Five Failing TV Shows We Should Take Off the Respirator

There are issues so polarizing, so emotionally draining, so morally fraught, that we never really solve them as much as we table them for a while. Euthanasia is one such issue, which has come back to fore during the vigorous debate over American health care. But it's an equally important issue in the world of entertainment: when is it finally time to pull the plug and kill a TV show? I know there are emotions involved, believe me I do. But I have to be the cold realist—there are some shows that have to die. It's simply too painful to see them in their current state. I can't bear it, and I'm willing to make the tough choices that others can't. What follows is a list of the shows that must be taken off the respirator post haste.

1. America's Next Top Model. Top Model has always been a house of cards. The title suggests that the show's winner will go on to have a fruitful career in the modeling industry. Now that we're into the show's 13th season, it's clear that isn't true, and probably never will be. However, for the sake of the show, it's still important to pretend there's still some connection, however tenuous, to the actual world of modeling. In this season, Tyra Banks just threw all pretense of legitimacy out the window. She claims to be challenging the industry by casting only contestants who are 5 foot 7 and shorter. She fired judge Paulina Poriskova, an actual model who gave the girls sage advice on the craft, and replaced her with a revolving cast of guest judges. Lauren Conrad? Really? Imagine if American Idol stopped giving the winner a record contract, or if Who Wants to Be a Millionaire? replaced the million dollars with a buy-one-get-one-free coupon for Shake and Bake. There would be no reason to watch anymore, nor is there any reason to watch Top Model.

2. Dexter. This one is going to hurt me, so I'm going to mitigate the criticism by starting out with a compliment. Dexter is not the type of show I'd have expected to last more than a season, simply based on its elaborate, seemingly self-limiting premise. That the producers managed to pull off two great seasons is a marvel. Yet here we are in season 4 and I can't help but think the wheels have come off. Season 3 sputtered all the way through. I was intrigued by the possibility of the fourth season because for the first time, the show seemed like it was going to try something different from the pattern it repeated for the first three seasons—Dexter meets someone as homicidal as him, but without his moral code, so he has to take them out. The new John Lithgow character seems like he could provide a worthy foe. But the show feels stale and recycled, and it's arguable that no other show knows less what to do with its supporting characters than Dexter. There's a fifth season already locked in, but a guy can dream.

3. Scrubs. Casts change. That's a part of life in the television world. But when a cast changes so cataclysmicly that the entire DNA of the show is changed, maybe it's time for the show to end. That was certainly the case when ABC cleaned house at The Practice, and it's the case with Scrubs. Following a season finale that could have just as easily been a series finale, the show will return soon with nearly all of its main cast, including Zach Braff and Sarah Chalke, gone. I was never a huge fan of the show to begin with, so maybe I'm being needlessly harsh, but isn't eight seasons enough? Creator Bill Lawrence is now running things over at Cougar Town, so perhaps he should focus on that.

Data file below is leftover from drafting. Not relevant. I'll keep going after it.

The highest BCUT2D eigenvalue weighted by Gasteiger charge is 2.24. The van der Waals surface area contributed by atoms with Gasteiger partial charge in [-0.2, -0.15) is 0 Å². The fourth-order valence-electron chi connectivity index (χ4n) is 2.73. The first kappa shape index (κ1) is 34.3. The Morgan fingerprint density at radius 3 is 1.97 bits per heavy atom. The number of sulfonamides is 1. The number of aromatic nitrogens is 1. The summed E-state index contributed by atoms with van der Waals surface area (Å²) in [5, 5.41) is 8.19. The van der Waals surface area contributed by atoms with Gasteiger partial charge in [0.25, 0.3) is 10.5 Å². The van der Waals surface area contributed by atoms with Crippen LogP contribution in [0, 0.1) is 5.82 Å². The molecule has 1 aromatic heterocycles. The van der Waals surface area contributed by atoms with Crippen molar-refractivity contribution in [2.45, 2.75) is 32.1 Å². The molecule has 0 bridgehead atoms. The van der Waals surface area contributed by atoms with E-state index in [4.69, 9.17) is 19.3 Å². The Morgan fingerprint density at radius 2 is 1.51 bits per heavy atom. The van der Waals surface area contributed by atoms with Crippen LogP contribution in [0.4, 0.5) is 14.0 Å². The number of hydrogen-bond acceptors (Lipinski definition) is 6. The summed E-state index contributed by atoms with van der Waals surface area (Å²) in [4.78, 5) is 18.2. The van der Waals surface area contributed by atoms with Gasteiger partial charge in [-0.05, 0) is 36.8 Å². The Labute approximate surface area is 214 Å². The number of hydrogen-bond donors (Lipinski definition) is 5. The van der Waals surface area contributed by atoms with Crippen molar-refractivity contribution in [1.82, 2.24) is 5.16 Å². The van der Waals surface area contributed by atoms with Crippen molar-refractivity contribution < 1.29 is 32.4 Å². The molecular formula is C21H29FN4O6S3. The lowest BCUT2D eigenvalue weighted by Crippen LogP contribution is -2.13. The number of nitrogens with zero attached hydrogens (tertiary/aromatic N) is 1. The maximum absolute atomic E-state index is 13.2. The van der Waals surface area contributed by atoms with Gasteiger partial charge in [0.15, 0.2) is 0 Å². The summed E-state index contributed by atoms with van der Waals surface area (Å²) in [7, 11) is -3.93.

4. Entourage. Again, I've never been a huge fan of this particular show, and I've dropped in and out periodically through its run. But it's clear that Entourage has only two scenarios: Vince is famous, beloved and life is awesome, or Vince is on the Hollywood outs and life is terrible. If there's nothing to do rather than ricochet between these two tired extremes, then why keep the show on for so long? Like , this is another case of wishful thinking, though; Entourage is going to drag on for at least one more season. And sure, that means more Ari (Jeremy Piven), and no one can argue with that, but if a supporting character is my only reason for watching a show, there's a major problem.

5. Weeds. I feel bad for picking on Showtime, but its other big hit, Weeds, is perhaps in worse shape than any show on this list. It started with the season 2 finale, which ended with an ambitious, hydra-headed cliffhanger. But the consequence of making such a mess is that you have to then clean it up. So much for season 3, and when that season ended with the show completely abandoning its original premise, it's been unrecognizable since. Characters I loved are gone, and the ones that stayed have almost no reason to be there. There's only a scant reference to marijuana anymore, which used to be a focal point of the show, now it's just a smoke screen. There's another season queued up, but, man alive, do I wish there weren't. To its credit, Weeds does finales very well. I just hope the next one will be its last.